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A sitemap is a list of web addresses, the so-called URLs, that are available on a website. A sitemap can either contain all URLs of the website or only a section of the website. By using a sitemap, users and search engines can jump to any level of a website with just one click. Because search engines rely on links to discover an address, XML sitemaps continue to be important for search engine optimization.
Especially in the early days of the web, sitemaps brought a big advantage in search engine optimization, because at that time the crawling capacities of search engines were not as high as today. For this reason, the search engines did not always search/crawl all URLs of a website at that time and therefore content was not indexed under certain circumstances.
Ideally, a sitemap not only lists the URLs, but also shows the hierarchy between the individual addresses. A basic distinction can be made between HTML and XML sitemaps.
Sitemaps can be saved in different file formats. The most common form is the HTML sitemap, which owes its name to the file format. HTML sitemaps are usually linked on the website and are intended to help users reach different URLs with just one click. On our website, the HTML sitemap is located at this address.
An XML sitemap is different in structure from an HTML sitemap. XML sitemaps are the preferred file format for processing a sitemap by search engines. The specifications of www.sitemaps.org/de/ are decisive for the correct processing of crawler sitemaps.
In addition to the URL (<loc> for location), further information about a URL can be transmitted in the sitemap, for example the last modification date (<lastmod>), the modification frequency of the page content of the URL (<changefreq>) or the priority (<priority>).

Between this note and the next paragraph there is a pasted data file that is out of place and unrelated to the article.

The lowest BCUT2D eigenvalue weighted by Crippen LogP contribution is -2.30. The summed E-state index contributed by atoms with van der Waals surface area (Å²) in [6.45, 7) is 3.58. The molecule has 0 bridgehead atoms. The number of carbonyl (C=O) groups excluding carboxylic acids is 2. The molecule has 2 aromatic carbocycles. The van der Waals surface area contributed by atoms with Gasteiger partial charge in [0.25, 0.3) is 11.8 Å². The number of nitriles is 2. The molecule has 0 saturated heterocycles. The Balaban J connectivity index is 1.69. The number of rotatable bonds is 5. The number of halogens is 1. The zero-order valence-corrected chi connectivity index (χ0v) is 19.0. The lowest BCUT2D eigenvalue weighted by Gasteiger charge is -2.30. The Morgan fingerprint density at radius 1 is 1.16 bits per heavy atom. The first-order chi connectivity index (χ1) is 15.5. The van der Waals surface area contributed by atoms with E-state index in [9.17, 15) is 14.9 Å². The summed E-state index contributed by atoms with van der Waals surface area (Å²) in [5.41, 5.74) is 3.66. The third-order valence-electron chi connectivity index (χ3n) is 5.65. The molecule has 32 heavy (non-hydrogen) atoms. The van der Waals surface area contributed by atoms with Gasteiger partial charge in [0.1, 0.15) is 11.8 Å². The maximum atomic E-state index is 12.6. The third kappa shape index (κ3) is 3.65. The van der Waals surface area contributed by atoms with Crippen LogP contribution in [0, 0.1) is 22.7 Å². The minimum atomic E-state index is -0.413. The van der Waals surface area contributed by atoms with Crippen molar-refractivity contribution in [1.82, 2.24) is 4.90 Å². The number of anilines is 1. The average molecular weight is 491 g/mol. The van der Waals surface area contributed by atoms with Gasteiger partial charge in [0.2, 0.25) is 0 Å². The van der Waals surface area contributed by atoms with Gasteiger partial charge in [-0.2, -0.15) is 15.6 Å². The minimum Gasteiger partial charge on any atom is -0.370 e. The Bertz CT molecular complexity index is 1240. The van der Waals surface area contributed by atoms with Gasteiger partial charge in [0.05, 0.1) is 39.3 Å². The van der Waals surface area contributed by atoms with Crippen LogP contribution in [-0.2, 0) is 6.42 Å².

Here is an example of the structure of an XML sitemap:
<?xml version="1.0″ encoding="UTF-8″?>
XML Sitemaps can not only ensure the indexing of web documents, but can also be used to transmit images and videos. There are special requirements for the content of a sitemap for these file types. Further optional fields are also possible, for example for the transmission of image captions. All further information on this topic can be found here or in our Technical SEO book.
An English guide for video sitemaps can be found at this URL.
If you have a well thought-out information structure on your site, a sitemap is not a must. However, it doesn't hurt to use such a sitemap, because it accelerates the (re-)indexing of pages significantly. Many of the current content management systems (CMS) and shop systems already include a function for creating a sitemap. If you can create a sitemap without much effort, it is recommended to create one and submit it to search engines via the Webmaster Tools.
In order to make a sitemap known to all search engine robots, a link to the sitemap should be placed in robots.txt. The structure is as follows:
Sitemap: Location of the file
An alternative method is the linking of the sitemap on the web or its registration in the webmaster tools of the search engines. Due to the dominance of Google in German-speaking countries, the Google Webmaster Tools (today Google Search Console. Discover our Search Console reference book) are the most important representative. There you can submit and test your sitemap under "Crawling" -> "Sitemaps". Afterwards you will see an evaluation like this one.
The Sitemap (also called Site-Map or Sitemap) describes the listing of all subpages as well as documents of a web page. The sitemap reflects the page structure of a web page and helps search engines to recognize the most important subpages of a web presence.
The sitemap (XML sitemap) of a website is created as follows:
You can usually find the sitemap of your domain by entering "/sitemap.xml" in the address bar of your browser after your domain name, e.g. "domain.xy/sitemap.xml". Your sitemap should also be found in the Robots.txt file and in the Google Search Console.
An HTML sitemap is, in contrast to an XML sitemap, a sitemap that has been saved in HTML format. The HTML sitemap is a normal subpage of the website and helps users and search engines to reach all other subpages with one click.